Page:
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Daily PrEP to Prevent HIV

COVID-19 Update

New Yorkers must stay home and minimize contact with other people to reduce the spread of COVID-19 disease. You should wear a face covering when you need to be outside your home and cannot maintain at least six feet of distance from other people. A face covering is any well-secured paper or cloth (like a bandana or scarf) that covers your nose and mouth. Avoid visiting a clinic or hospital unless you are having a medical emergency. Some providers are offering remote visits via telephone or videoconference for routine or non-urgent care.

Safer Sex

PrEP

Emergency PEP

  • Stay home and call the 24/7 NYC PEP Hotline at 844-3-PEPNYC (844-373-7692) to start PEP.

HIV Treatment

  • Call or email your provider if you need to refill your HIV prescription or have questions about your treatment.

STI Testing

  • Stay home and skip your regularly scheduled visit for HIV and STI testing.
  • Call your health care provider or use your clinic’s online portal if you have symptoms or were exposed to an STI. Your provider may be able to prescribe oral treatment based on your symptoms or exposure without having you visit the clinic.
  • Call the NYC Sexual Health Clinic Hotline if you do not have a health care provider.

Provider Resources


Pre-exposure prophylaxis (PrEP) is a safe and effective daily pill that can greatly reduce your risk of HIV infection.

To get started on PrEP, talk to your health care provider, or visit a Sexual Health Clinic. You can find other clinics that provide PrEP by calling 311 or visiting the NYC Health Map.

Who can benefit from taking PrEP

PrEP is for people who do not have HIV and are ready to take a pill for HIV prevention.

You should consider taking PrEP if you:

  • Do not always use condoms during sex
  • Recently had a sexually transmitted infection (STI)
  • Have a partner who has HIV and a detectable or unknown viral load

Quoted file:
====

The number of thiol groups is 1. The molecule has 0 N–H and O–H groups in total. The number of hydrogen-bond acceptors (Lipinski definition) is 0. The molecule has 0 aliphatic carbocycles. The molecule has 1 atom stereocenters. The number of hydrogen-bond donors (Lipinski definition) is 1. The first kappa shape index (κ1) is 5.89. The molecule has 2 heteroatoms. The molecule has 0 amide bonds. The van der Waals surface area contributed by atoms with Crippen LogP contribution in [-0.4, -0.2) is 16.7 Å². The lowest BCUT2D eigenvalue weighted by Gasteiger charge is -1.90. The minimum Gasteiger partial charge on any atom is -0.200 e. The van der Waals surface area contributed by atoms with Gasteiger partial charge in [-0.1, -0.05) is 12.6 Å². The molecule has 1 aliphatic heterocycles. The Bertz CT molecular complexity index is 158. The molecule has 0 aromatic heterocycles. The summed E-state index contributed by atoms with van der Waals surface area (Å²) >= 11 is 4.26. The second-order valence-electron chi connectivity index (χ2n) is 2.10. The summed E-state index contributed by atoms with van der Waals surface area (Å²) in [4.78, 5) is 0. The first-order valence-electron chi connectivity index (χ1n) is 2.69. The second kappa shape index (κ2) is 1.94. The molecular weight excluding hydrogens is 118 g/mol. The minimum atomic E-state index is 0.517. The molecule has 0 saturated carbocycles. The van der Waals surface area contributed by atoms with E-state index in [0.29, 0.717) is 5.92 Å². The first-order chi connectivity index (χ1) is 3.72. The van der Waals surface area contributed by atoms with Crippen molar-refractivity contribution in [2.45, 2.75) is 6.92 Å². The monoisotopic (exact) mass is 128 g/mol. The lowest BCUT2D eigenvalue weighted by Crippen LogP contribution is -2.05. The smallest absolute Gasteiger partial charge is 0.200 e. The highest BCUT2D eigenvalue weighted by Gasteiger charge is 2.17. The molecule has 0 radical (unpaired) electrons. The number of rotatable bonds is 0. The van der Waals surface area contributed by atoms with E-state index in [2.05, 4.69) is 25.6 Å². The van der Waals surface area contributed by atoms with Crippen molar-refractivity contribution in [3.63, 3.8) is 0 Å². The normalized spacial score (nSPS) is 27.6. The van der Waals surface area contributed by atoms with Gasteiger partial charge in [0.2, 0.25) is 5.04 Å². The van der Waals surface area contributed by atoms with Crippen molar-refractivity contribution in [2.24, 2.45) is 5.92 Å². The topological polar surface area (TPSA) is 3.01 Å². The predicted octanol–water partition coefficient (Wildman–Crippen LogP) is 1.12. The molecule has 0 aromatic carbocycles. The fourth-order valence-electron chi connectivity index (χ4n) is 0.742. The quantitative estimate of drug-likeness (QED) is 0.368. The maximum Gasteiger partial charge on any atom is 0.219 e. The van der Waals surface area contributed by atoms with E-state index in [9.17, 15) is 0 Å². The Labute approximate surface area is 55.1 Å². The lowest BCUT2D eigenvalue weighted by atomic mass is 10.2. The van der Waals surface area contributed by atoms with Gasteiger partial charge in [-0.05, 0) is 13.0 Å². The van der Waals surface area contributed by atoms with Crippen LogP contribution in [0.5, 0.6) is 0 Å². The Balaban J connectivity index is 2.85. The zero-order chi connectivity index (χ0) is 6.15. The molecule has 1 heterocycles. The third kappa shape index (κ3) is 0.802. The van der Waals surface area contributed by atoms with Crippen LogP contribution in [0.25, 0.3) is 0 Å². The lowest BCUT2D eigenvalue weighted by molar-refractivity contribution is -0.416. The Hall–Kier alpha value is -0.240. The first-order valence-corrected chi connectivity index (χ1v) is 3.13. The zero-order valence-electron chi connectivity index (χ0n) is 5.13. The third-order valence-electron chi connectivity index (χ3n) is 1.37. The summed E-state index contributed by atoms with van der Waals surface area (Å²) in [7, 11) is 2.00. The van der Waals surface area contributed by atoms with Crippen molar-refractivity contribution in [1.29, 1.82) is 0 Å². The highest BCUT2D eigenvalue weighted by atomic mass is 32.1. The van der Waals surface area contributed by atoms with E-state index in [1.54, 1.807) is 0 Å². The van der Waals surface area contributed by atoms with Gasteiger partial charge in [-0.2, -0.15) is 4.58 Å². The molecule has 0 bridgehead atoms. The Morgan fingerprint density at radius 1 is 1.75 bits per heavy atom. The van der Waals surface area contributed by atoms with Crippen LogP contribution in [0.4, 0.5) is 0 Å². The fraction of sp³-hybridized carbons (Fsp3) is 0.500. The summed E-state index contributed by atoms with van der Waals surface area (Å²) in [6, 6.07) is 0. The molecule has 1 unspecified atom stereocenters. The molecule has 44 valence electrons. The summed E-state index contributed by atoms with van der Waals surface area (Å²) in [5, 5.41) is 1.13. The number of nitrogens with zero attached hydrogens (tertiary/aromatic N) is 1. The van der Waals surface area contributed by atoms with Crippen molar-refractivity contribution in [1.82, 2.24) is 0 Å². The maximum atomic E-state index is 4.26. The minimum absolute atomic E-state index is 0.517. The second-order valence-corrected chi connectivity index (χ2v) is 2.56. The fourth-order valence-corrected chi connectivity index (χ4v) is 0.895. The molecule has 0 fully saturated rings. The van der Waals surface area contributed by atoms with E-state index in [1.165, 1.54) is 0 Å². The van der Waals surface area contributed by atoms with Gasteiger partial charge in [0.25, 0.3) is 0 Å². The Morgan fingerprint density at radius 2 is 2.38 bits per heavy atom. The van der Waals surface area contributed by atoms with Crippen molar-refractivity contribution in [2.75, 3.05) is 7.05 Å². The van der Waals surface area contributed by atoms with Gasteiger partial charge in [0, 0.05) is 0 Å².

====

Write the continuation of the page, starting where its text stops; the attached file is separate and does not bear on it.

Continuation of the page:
• Are trying to conceive with a partner who has HIV
  • Have a partner who has an unknown HIV status or who refuses to get an HIV test
  • Have sex for money, drugs or a place to stay
  • Inject drugs or have a partner who injects drugs

An option for gay and bisexual men: Take PrEP only when you have sex

The recommended way to use PrEP is to take one pill once a day. Even on days when you do not have sex or inject drugs. Gay and bisexual men can also take PrEP “on demand”, only before and after sex only.

If taken correctly, PrEP on demand is highly effective at preventing HIV during anal sex. PrEP on demand only works if you can anticipate when you will have sex.

Is PrEP safe? What are the side effects?

PrEP is safe. Truvada®, has been used to treat people with HIV since 2004.

Most people on PrEP do not report any side effects. For those who do, the most common side effects are nausea, upset stomach, fatigue and headaches. These symptoms often get better or go away within the first month of taking PrEP. Rare side effects include kidney or bone problems. Your doctor or nurse can help you manage any side effects.

You take PrEP on demand on a 2-1-1 schedule:

  • Two to 24 hours before sex: take two pills
  • Then take one pill daily for two days after sex

PrEP on demand has only been studied and endorsed for cisgender men who have sex with men.

  • It can protect the top and bottom partner during anal sex.
  • Persons who have vaginal or front sex should take PrEP every day because it takes more days to achieve protective levels of medicine in vaginal tissue.

If you want to use PrEP on demand, visit a Sexual Health Clinic or talk to your health care provider.

  • It can protect the top and bottom partner during anal sex.
  • People who have vaginal or front sex should take PrEP every day because it takes more days to achieve protective levels of medicine in vaginal tissue.

If you want to use PrEP on demand, visit a Sexual Health Clinic or talk to your health care provider.

Taking PrEP

PrEP is prescribed by a health care provider.

  • Before you start PrEP: Your health care provider will test you to make sure that you do not have HIV and that your kidneys are healthy.
  • While you are on PrEP: Your health care provider will test you every three months for HIV and every three to six months for other STIs. They will also check your kidneys at least once every six months.

To learn more about what to expect when taking PrEP, see the User's Guide to PrEP (PDF)
Other Languages: Español

Since PrEP was introduced in 2012, it has helped reduce new HIV infections across New York City.

How PrEP stops HIV

The medicines in PrEP stop HIV from spreading throughout your body. PrEP only stops HIV if you have enough medicine in your body, so you need to take it as prescribed. PrEP only protects you against HIV. It does not prevent other STIs or unintended pregnancy.

If taken almost every day, PrEP reduces the risk of getting HIV through sex by 99% for men and over 90% for women having vaginal sex. In rare cases, people have gotten HIV despite taking PrEP as prescribed.